Basics _Bid Ask spreads for Case Shiller futures contracts

My last blog talked about which contract expirations get most of the (limited) trading.  This one shows (see table below) where the tightest bid/ask spreads are (today).  That’s important as the markets with the narrowest bid/ask spreads tend to be the ones with the greatest likelihood of a trade.  After all, if a buyer and seller are 4 points apart the difference may be too much to surmount, or there may not be market events that would cause a buyer or seller to change their price so much very quickly. However, a market with a bid/ask spread of 0.20 points (the minimum price move) might result in trade should either side (assuming that the bidder is not the person offering) should either party changes their mind even slightly.

Bid_ask Feb 18

The table also shows that there are two-sided markets in all contracts out to Nov 2017, but after that only in a few contracts (ones that I think other traders might have an interest).  (Note that a new Aug 2017 contract will appear when the Feb 2016 contract expires.)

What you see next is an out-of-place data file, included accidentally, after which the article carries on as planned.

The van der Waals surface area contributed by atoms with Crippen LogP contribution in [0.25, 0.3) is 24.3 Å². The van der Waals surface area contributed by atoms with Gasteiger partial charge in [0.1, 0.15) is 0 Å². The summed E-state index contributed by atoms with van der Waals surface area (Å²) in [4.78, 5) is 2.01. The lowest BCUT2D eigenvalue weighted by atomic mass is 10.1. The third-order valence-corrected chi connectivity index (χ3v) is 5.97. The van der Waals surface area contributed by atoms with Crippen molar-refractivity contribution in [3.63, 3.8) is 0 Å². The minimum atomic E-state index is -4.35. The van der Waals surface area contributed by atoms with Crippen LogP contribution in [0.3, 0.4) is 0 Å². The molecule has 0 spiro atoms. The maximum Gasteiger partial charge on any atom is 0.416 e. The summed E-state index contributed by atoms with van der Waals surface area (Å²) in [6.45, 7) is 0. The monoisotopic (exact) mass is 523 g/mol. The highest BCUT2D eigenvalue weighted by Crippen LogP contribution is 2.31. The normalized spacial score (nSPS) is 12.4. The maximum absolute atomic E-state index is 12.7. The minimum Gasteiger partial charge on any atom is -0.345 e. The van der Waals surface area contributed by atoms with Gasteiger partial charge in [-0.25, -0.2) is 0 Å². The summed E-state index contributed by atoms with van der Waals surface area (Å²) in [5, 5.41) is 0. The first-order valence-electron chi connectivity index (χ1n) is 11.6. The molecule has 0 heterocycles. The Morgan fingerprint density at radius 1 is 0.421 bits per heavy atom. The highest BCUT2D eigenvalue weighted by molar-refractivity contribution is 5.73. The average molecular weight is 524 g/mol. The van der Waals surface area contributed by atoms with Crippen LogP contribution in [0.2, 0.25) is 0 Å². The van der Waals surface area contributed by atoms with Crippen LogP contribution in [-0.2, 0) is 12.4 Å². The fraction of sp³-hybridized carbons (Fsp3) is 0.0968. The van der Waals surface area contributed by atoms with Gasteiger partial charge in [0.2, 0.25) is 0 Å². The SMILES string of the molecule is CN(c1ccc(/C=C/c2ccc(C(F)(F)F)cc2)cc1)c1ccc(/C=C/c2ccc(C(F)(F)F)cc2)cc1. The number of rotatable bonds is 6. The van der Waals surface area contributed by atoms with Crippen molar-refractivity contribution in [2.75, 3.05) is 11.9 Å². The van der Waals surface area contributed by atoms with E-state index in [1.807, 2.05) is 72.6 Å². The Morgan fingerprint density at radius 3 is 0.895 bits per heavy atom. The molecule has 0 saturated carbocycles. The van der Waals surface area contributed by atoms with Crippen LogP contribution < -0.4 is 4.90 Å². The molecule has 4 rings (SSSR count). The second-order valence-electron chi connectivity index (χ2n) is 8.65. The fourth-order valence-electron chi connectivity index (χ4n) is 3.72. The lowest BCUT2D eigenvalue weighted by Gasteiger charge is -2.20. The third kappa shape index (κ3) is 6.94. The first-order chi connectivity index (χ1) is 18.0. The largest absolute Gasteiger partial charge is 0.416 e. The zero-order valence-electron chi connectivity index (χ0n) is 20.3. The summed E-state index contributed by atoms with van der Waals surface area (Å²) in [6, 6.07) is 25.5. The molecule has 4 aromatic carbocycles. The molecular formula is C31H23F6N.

The two tightest bid/ask spreads (by expiration) are highlighted in green, while the two widest are highlighted in red.  I try to keep the CUS (10-city index) as always one of the tightest bid/ask contracts as CUS contracts are of national interest and they can be used as one side of Intercity (IC spreads).  Bid/ask spreads are shown in points, so lower-priced contracts (e.g. CHI) might show up as one of the tightest contracts, but not necessarily on a percentage basis.  Conversely, any higher priced contracts that show up on the tightest list, will be even more relatively tight on a percentage basis.

Bid/ask spreads tend to widen the longer the time to expiration, but not uniformly.  As I’ve noted in other blogs the November expiration contracts are outstanding the longest, are the only contracts for hedging 3+ years, and thus tend to have the most open interest and tightest markets.

Some contracts might have wider bid/ask due to volatility (e.g. SFR) but some are wider just because they don’t seem to get much interest (e.g. DEN, and LAV).

I’d appreciate any help in narrowing any of these spreads with bids and/or offers or feel free to “adopt” one contract (or region) and make the markets yours.

Feel to contact me (johnhdolan@homepricefutures.com) if you like to chat about this table.